SONIC ECOLOGIES: Practice-led intersections of sound art, science and technology in global communities
Author: Leah Barclay
The dramatic advancement of technology has truly cultivated a paradigm shift in how artists interact in both physical and virtual worlds. These changes have evolved and expanded our tools of expression but most importantly they have opened the ability to communicate at a higher level in an interdisciplinary context.
In a recent addition of Musicworks, Joel Chadabe stated that the current artistic practices of electroacousitc composers are rooted in the idea that new technologies, unlike traditional musical instruments, can produce sounds used to communicate core messages, including information about the state of our environment. He claims that we are all participating in the emergence of a new type of music accessible to anyone, which can be used to communicate ideas that relate more closely to life than those communicated through traditional musical forms. He believes we need to think of ourselves as “leaders in a magnificent revolution rather than the defenders of an isolate and besieged avant-garde” .
In a world where the catastrophic effects of climate change are rapidly becoming a bitter reality, there must be a role for sound in generating a shift in consciousness towards a sustainable future. The author explored this notion through practice-led doctoral research that involved conceiving and delivering seven original electroacoustic projects for dissemination in multi-platform environments. The divergent projects were created in cultural immersion, spanning from ambitious sonic explorations in the center of the Amazon Jungle to sounding the rivers of the world through India, Korea, China, Australia and New Zealand.
Throughout these projects it became evident that the environmental interconnectedness the western world has been seeking is still prevalent in many first nation cultures globally. These ancient knowledge systems argue that the process of simply listening to the environment could answer many of the world’s problems. This shares synergies with Attali’s seminal 1985 text where he refers to music as not just simply a reflection of culture but a “harbinger of change”. He states, “For twenty-five centuries, western knowledge has tried to look upon the world. It has failed to understand that the world is not for the beholding. It is for hearing. It is not legible, but audible” .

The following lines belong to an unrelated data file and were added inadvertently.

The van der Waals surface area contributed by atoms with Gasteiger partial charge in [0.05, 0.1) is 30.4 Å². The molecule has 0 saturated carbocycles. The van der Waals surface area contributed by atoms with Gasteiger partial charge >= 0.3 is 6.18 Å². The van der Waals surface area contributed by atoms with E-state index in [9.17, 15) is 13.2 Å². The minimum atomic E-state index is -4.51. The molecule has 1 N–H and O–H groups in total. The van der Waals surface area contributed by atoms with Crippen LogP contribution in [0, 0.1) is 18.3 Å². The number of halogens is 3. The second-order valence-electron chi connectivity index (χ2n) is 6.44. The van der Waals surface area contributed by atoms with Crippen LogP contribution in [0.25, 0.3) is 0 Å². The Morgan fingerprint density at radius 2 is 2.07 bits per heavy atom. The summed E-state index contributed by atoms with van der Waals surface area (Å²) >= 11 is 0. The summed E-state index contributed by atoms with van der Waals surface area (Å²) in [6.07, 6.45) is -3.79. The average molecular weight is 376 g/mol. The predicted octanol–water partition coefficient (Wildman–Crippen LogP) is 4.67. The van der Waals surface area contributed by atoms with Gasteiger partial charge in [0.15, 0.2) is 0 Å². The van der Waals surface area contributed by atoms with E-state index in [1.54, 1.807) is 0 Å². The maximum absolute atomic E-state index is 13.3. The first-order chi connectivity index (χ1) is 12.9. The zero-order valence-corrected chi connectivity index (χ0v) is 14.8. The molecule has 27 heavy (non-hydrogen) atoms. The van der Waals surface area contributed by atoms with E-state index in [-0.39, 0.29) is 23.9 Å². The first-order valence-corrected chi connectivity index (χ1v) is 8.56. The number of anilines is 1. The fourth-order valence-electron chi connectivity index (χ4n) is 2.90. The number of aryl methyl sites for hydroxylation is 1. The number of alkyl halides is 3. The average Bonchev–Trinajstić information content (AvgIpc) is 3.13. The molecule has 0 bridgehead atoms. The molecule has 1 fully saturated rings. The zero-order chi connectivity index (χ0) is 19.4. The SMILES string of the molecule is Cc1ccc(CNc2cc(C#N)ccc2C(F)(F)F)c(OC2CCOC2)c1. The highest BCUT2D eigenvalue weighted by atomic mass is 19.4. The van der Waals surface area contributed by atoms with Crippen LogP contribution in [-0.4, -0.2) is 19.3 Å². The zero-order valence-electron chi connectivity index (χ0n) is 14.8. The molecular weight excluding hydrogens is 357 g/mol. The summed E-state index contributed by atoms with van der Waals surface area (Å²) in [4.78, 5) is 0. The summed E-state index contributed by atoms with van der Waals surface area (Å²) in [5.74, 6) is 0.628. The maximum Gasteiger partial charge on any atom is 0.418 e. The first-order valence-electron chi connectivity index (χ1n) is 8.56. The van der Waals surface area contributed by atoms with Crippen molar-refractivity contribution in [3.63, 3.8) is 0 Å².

World leaders now looking towards the validity and possibilities of creative methodologies as tools for change, this presents both a challenge and an unprecedented opportunity for composers to gain a critical understanding of the situation, and take action in devising new processes for a sustainable future. Electroacoustic music, with the use of natural sounds, has a profound ability to ignite an awareness and connection to the environment. But is the role of the artist purely to comment on the crisis? To create awareness? Or can provocation extend beyond expression to create a behavioral shift in deeply engrained unsustainable ways of thinking?
This paper explores these questions and introduces Sonic Ecologies, a multi-platform methodology that could provide a framework to facilitate cultural change for a sustainable future. The core of this methodology pivots of a site-specific creative project embedded in a multi-layered community cultural engagement process. The research outcomes are introduced through three case studies of projects recently produced by the author in Australia and India and concludes with the conceptual design of Biosphere Soundscapes, a major international project developed with Sonic Ecologies highlighting the future possibilities of this model. These projects are ultimately acting as a catalyst and represent an unparalleled opportunity for artists reconnecting to the environment and taking action as agents of change in environmental emergency. Chadabe, J. “A call for avant-garde composers to make their work known to a larger public,” Musicworks, 2011. 111: pp. 6.  Attali, J. Noise: the political economy of music. 1985, Minneapolis: University of Minnesota Press.